The EB-5 program attracts investors from around the world.

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The EB-5 employment-based immigration program isn’t well known, but has nonetheless generated some bad press due to fraudulent actions by a few; and some general misunderstandings within the immigrant and U.S. population. Here are a few that are up for debate.

Myth:  Most investors are mom-and-pop owners or entrepreneurs.

While at first only small-scale, mom-and-pop-business investors fell under the EB-5 visa, in 1992, Congress created a new investment method using what are known as regional centers, allowing immigrants-to-be a way to invest in commercial, for-profit enterprises leading to a more diverse group of investors.

Most investors apply for the visa by associating with regional center projects, says Cletus Weber, a Mercer Island-based immigration attorney who works with regional centers and immigrant investors. Language and business barriers can be factors, but “in general, it’s more efficient to invest in larger projects,” he says. They own a small share of a big project, without having to participate in daily decisions – picking out the carpet color, for example.

Myth:  The EB-5 program is just a way to buy a green card.

The program is all based on job creation, says Weber. “You can’t just put a million dollars in the bank or spend a million and get a green card,” he says. “You must invest and create jobs for 10 U.S. workers.”

The minimum investment is $500,000, if investing in a Targeted Employment Area, so designated due to rural status or high unemployment – 150% of the national average rate – which includes urban locales. Outside of TEAs, investors must invest at least $1,000,000.

Myth:  Most investors create a bare minimum of U.S. jobs.

While only 10 job-creations are expected, 90 percent of EB-5 investors say they created more than 10 jobs, according to the Government Accountability Office. Either way, the investor’s venture must produce at least 10 jobs, whether direct hires (for example, in construction) or hired as a result of the completed project (for example, a cafeteria worker in the new hospital wing).

Myth: The EB-5 visa process plays favorites with some nations.

The EB-5 program attracts investors from around the world, and a complex visa-allocation system ensures that investors from countries using the most EB-5 visas typically wait longest to receive them. EB-5 investors primarily hail from China, South Korea, India, Vietnam and Brazil, with about 85% going to Chinese nationals, who must wait longer than everyone else to receive their green card.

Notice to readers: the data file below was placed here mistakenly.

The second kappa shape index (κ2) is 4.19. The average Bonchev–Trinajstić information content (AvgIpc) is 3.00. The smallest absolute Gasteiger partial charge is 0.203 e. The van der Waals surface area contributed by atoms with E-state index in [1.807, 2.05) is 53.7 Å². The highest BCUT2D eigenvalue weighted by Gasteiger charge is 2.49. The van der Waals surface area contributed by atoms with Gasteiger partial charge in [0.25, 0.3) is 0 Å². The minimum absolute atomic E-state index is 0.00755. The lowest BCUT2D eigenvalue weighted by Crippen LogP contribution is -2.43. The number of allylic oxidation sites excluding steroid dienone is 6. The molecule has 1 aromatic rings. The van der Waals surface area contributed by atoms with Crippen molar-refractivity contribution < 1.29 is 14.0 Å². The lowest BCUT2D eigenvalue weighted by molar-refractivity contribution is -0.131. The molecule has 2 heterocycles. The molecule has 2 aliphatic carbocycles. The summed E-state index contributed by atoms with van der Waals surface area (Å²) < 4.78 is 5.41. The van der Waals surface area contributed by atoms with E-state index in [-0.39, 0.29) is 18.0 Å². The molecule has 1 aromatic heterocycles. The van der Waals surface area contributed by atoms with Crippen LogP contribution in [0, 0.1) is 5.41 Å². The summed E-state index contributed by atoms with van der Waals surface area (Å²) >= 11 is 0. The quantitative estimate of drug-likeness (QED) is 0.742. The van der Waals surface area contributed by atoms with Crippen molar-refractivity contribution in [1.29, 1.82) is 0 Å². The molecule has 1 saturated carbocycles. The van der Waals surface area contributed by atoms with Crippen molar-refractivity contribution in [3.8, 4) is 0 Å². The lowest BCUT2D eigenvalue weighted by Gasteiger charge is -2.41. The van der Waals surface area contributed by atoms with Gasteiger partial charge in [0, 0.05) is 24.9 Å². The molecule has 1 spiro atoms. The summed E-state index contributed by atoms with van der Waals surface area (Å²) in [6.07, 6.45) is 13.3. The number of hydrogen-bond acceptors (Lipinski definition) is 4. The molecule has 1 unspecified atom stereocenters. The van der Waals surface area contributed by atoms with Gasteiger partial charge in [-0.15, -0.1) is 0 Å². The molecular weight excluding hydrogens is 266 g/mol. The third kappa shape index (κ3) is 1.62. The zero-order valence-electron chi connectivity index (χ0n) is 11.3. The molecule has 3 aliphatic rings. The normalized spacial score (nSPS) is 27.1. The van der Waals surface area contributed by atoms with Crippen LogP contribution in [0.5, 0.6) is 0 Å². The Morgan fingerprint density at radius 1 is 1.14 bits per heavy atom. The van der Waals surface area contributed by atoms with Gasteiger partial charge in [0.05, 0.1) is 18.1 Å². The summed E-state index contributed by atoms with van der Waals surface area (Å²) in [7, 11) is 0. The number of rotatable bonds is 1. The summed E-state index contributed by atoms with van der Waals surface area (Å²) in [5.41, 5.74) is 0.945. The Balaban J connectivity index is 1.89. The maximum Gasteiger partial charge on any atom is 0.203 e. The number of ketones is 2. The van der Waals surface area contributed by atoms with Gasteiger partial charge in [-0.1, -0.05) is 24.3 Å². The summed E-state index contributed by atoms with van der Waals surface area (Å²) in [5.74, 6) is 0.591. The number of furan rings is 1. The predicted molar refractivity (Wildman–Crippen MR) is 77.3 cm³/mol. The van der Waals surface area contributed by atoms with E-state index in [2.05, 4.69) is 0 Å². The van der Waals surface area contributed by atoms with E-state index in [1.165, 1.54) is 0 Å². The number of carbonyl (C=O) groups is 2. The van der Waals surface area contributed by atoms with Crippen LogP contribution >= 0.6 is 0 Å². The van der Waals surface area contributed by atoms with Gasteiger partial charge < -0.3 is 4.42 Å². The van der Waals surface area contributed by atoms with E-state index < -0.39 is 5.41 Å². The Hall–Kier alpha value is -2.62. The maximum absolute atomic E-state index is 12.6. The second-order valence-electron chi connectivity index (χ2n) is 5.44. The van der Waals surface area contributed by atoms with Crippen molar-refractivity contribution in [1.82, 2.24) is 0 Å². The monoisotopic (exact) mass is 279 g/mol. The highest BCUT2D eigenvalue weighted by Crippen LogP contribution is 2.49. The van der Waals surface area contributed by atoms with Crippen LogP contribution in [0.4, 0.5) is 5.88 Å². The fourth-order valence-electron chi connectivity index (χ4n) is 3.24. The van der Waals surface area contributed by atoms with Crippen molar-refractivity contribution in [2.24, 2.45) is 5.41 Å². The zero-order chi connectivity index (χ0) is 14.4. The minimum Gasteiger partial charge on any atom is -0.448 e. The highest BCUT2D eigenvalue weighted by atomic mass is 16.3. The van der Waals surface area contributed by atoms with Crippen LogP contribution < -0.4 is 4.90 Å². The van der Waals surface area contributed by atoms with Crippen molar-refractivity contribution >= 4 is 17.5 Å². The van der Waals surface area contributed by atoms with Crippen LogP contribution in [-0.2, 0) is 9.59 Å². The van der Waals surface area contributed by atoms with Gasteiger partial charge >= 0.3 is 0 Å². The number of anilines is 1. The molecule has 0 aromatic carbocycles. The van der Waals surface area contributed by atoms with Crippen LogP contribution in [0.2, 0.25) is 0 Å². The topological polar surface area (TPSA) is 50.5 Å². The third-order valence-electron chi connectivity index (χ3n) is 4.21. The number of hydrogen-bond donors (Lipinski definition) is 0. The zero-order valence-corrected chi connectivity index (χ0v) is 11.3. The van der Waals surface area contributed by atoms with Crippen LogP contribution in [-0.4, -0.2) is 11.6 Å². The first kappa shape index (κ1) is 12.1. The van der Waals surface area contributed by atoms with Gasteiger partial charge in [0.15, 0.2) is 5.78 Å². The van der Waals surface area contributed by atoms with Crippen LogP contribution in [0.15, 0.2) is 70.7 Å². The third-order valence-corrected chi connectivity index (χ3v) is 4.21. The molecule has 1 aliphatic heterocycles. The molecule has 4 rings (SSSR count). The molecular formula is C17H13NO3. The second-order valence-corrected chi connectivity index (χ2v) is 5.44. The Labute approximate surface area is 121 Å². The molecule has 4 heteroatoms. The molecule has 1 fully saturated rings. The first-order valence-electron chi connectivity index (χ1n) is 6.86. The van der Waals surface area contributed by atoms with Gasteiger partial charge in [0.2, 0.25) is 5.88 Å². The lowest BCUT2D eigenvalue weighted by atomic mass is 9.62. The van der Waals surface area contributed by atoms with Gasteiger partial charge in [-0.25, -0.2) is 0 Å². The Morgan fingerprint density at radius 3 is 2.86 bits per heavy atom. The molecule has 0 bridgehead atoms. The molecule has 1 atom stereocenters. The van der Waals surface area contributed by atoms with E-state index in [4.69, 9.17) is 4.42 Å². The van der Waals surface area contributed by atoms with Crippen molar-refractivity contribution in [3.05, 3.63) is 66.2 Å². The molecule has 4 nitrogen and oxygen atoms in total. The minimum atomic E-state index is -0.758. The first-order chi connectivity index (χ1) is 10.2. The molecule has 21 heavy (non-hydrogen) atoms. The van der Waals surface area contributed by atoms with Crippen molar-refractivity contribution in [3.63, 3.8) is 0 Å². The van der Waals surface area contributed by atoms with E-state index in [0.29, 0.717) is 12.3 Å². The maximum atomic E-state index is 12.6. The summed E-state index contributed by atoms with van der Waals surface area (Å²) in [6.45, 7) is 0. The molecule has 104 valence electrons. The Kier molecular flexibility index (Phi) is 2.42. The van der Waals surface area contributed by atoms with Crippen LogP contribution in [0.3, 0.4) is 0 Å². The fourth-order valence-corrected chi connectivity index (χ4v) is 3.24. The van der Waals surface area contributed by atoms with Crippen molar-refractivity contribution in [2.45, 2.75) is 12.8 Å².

Myth: The EB-5 visa is a quick process that allows an immigrant to bypass usual wait times and approvals.

The two-step process for entering the U.S. can take more than a decade, even after the U.S. Citizenship and Immigration Services approves an investor’s petition for EB-5 classification.

Depending on the applicant’s nationality – some nations have more applicants, and therefore longer wait times – the immigrant investor and his or her family (spouse and unmarried children) typically must wait two years before they can enter as conditional permanent residents.

After two years of U.S. residency, all EB-5 visa holders petition for removal of conditions, by providing proof that they’ve invested in a project that created at least 10 jobs. Typically, the USCIS verifies the job creation, then removes conditions.

Myth: Immigrants could use drug money or other illegally sourced cash to fund their U.S. ventures.

Every applicant is reviewed closely. The investor’s money must come from lawful sources, take a clear path to the investor, and then directly to the commercial investment.

Myth: EB-5 visa applicants must live near the projects they fund.

Investors can live anywhere. While Washington is the fifth-most popular state for final relocation for EB-5 visa applicants, their developments can be anywhere in the U.S. However, some people do enjoy watching their building development come together.

Myth: EB-5 investors are privileged individuals

“As a group, many EB-5 investors are successful business people or are spouses or children of successful business people in their home countries,” according to Weber.

“Lots of these people worked so hard to get where they are,” he says – even if it took repeated failures, and borrowing money from friends and relatives.  They’re typically self-made millionaires, not just spending inherited money.

Myth: The EB-5 program is rife with fraud

“There has been a history of fraud,” says Steve Smith, president of EB5 Coast to Coast, which acts as a financial matchmaker of sorts between investors and developers. Most of the fraud was committed by U.S. citizens misusing immigrant investor funds at regional centers, he says. “Thanks to increased federal oversight,  much of this has been eliminated and it’s extremely difficult for a fraudster to do business in this environment.”

Myth: Immigrants are a drain on the U.S. economy

EB-5 immigrants have invested at least $20 billion in the U.S. economy since 2008; more than $5 billion was invested in 2017, according to the American Action Forum, a center-right nonprofit think tank.

Smith says his work is fun because he enjoys the process of bringing immigrant investors into the U.S. “They’re good people who work hard,” he says. “They’re high achievers, and it doesn’t matter where they come from. They contribute greatly as a group to our society and economy.”

EB5 Coast to Coast LLC is a strategic adviser to a network of USCIS-designated EB-5 Regional Centers in 35 states across the U.S., including most major metropolitan areas.